I groan inwardly each time I hear somebody quoting Andy Warhol’s famous line about how in the future everyone will be famous for 15 minutes; not because Warhol was wrong, but because he was absolutely right.
There was a time when you admired the famous. You respected them for the qualities that had earned them their fame. Top sportspersons, international statesmen, big-time movie idols, great artists and creative geniuses. Even the famous people one did not admire – Adolf Hitler or Charles Sobhraj, for instance – served as an object lesson in the negative aspects of the world: the nature of evil, the misuse of power.
These days alas, fame means little. There is so little to admire in so many famous people. And even notoriety is cheaply purchased. About all you can say with a degree of certainty of most of today’s famous people is that within five years most of them will have been forgotten. New instant celebrities will have taken their place – to shine in the spotlight for their own 15 minutes or so.
You can blame society and the communications revolution for the fickleness of today’s fame. But I think that we in the media have to accept our share of the blame. Because we are so celebrity obsessed that we devour and spit out ‘celebrities’ by the week, we create new, undeserving famous people almost on an hourly basis.
To some extent that is inevitable given the demands of today’s media technology and it is not necessarily a bad thing. But what worries me the most is the banality of 21st century fame. We don’t just take minor celebrities and exaggerate their importance. We use entirely new criteria to judge celebrity-hood. We look for vulgarity, for a trashy loudness and for an overwhelming cheapness. All the things that we would consider appalling and revolting in a colleague or a neighbour are the very things that help people to become famous.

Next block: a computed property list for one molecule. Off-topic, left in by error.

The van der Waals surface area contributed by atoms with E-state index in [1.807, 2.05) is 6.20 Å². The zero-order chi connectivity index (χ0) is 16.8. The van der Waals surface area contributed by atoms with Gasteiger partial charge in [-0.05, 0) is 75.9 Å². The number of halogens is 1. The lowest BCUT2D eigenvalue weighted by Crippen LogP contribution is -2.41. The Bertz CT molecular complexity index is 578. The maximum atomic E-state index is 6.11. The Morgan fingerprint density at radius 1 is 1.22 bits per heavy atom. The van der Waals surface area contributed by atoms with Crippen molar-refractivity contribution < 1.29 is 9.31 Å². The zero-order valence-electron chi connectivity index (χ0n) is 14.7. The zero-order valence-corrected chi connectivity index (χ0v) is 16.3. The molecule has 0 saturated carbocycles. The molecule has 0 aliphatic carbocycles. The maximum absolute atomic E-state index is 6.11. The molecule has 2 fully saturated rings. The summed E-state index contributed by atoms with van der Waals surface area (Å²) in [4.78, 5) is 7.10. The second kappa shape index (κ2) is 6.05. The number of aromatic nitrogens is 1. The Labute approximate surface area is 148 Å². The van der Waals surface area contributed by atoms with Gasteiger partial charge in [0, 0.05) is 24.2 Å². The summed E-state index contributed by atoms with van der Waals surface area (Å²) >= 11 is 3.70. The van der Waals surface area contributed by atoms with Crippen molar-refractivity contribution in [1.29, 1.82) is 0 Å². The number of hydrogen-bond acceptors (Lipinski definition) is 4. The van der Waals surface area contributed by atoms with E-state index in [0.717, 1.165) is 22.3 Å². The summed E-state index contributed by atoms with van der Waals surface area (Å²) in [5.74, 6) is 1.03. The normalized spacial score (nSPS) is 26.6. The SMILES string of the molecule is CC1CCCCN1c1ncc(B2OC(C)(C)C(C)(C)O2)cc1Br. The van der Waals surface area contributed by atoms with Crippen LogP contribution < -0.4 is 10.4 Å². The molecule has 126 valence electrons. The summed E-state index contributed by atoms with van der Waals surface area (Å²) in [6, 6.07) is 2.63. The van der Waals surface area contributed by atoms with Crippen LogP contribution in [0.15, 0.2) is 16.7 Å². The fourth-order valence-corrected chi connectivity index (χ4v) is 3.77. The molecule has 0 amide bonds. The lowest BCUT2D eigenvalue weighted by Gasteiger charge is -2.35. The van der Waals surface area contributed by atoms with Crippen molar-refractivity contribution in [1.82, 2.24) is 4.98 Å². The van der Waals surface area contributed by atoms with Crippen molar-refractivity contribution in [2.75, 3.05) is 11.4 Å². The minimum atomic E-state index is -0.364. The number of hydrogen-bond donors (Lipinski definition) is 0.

Would you want to work in the same office as Dolly Bindra? How would you feel if Rakhi Sawant was your next-door neighbour? Would you allow Maria Susairaj into your home?
No matter how revolting we would find these people if we came across them in our day-to-day lives, we are forced to regard them as celebrities by the media, to follow their antics on our TV screens and to read about their every move in our press.
As far as the media are concerned, the fame game has now become a freak show. The freakier the person, the better the story. The more shameless the person, the more sensational the quotes. And the more horrific the personality, the bigger the spin-off. It is no longer: in the future, everyone will be famous for 15 minutes. Now it’s simpler and more basic: it’s freaks we seek.
In which world could you have imagined that Dolly Bindra would become a celebrity? Even ten years ago, the media would have ignored her. Once upon a time, Rakhi Sawant would have been recognised for what she is: a two-bit item girl with an unfortunate lip job. Now, TV channels vie to build shows around her and she gives long interviews to famous hosts.
Or take Rahul Mahajan. When his father died and we saw pictures of him at the funeral, we thought of him as no more than a young man whose life had been vitiated by tragedy. Who would have imagined that he would become a bona fide celebrity on the basis of drug-related deaths and a sordid private life played out in public? More worrying is this: as long as he was a subdued tragic figure, the media had no interest in him. But the moment he turned himself into a vulgar, public spectacle, he became a star.
So it is with Maria Susairaj. I won’t get into whether her acquittal on a murder charge was justified. But what kind of society are we if we turn a woman who helped her fiancée chop up her lover’s body and then burn it (she has been convicted on that charge) into a celebrity? Now Ram Gopal Varma wants to cast her in a movie. Reality TV shows vie to win her participation. And her press conferences are turned into bizarre circuses by a rampaging media machine.
Once a society becomes obsessed by the vulgar, the cheaply notorious, the loudly sensationalistic and proudly trashy, it loses its bearings. It forgets all the things that fame should really be about: achievement and excellence. And it abandons the distinctions between right and wrong, between the real and the manufactured, between the substantive and the illusion.
So the next time you see Rakhi Sawant giving an interview or watch a press conference by Maria Susairaj, pause a little and ponder the banality of celebrity-hood today. And remember that when fame becomes a freak show, it is our society that eventually pays the price.
Follow Seema on Twitter at twitter.com/seemagoswami
From HT Brunch, July 10
Follow us on twitter.com/HTBrunch
Connect with us on facebook.com/hindustantimesbrunch